Leading the BEE pack is the president Ramamamparra – the BEE-BUFFALO-SOLDIER. Everything he has “achieved” was handed to him by SA’s minority-group intellectual servants.

This is at the core of everything that is wrong with post ’94 SA.

The USA has more job openings than people looking for work – for the longest period in its history. A fact you will not hear/see on the entitlement home of the delusional, ultra far left socialist, free-loading, leeches – CNN (and such).

In short: if you want an unemployment rate below five percent, forever, vote for the likes of Donald Trump.

love your description of CCN and cronies

I wonder how often and how intensely and how long the former president of the ANC (and of the country) puzzled over this arithmetic?

He should go and listen to the podcast of Prof.Alwyn Louw on RSG geldsake 24/06/2019

This is paid content..
the writer is a spin dr. just doing his job here trying a cheap spin on the dreadful state of SA’s economy.

Yes tel the ever growing number of jobless young people to chearup, you just have to fight harder for the fewer jobs..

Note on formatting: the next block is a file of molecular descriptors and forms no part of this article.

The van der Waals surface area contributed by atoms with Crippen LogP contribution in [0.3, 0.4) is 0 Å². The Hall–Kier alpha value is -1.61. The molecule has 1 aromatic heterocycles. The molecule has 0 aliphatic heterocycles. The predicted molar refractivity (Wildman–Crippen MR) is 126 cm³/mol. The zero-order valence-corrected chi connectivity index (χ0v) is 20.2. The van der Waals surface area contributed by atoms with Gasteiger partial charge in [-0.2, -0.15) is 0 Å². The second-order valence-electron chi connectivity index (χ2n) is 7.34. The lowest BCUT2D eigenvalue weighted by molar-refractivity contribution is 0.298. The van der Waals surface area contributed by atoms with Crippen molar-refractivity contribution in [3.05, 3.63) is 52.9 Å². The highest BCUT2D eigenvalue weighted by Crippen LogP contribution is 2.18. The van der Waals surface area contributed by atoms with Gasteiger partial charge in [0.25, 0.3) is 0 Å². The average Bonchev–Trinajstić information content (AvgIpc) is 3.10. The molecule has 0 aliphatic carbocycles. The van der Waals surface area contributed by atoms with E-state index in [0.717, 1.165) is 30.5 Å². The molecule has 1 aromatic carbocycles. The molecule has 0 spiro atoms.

well and non-AA need not even apply.

Dear Adriaan-pse send me some of the good stuff you were using when you wrote this article.I need to get into that same delusional zone to avoid dealing with reality. Thx. PS- i will even pay the postage.

Prof. Alwyn Louw sketched a very very grim picture on RSG geldsake last Friday…..basically there is no hope.

Alright… I’m going to call BS. Every 2nd person I know has been retrenched in the last year. Sure, some were retrenched the year before.

Okay, so, the point of this article is that, despite all the doom and gloom, South Africa is creating some jobs, which is indeed cause for celebration, congrats to those guys who found those jobs…

Still though, much like the official inflation rate vs the “what’s in my shopping trolley” inflation rate, context and reality tell a different story, take a walk through your local mall/shopping center and the miserable facial expressions on many faces say it all.

Those jobs in the financial services sector are all call centre agents who phone me 10 times a day to sell me every type of insurance you can imagine.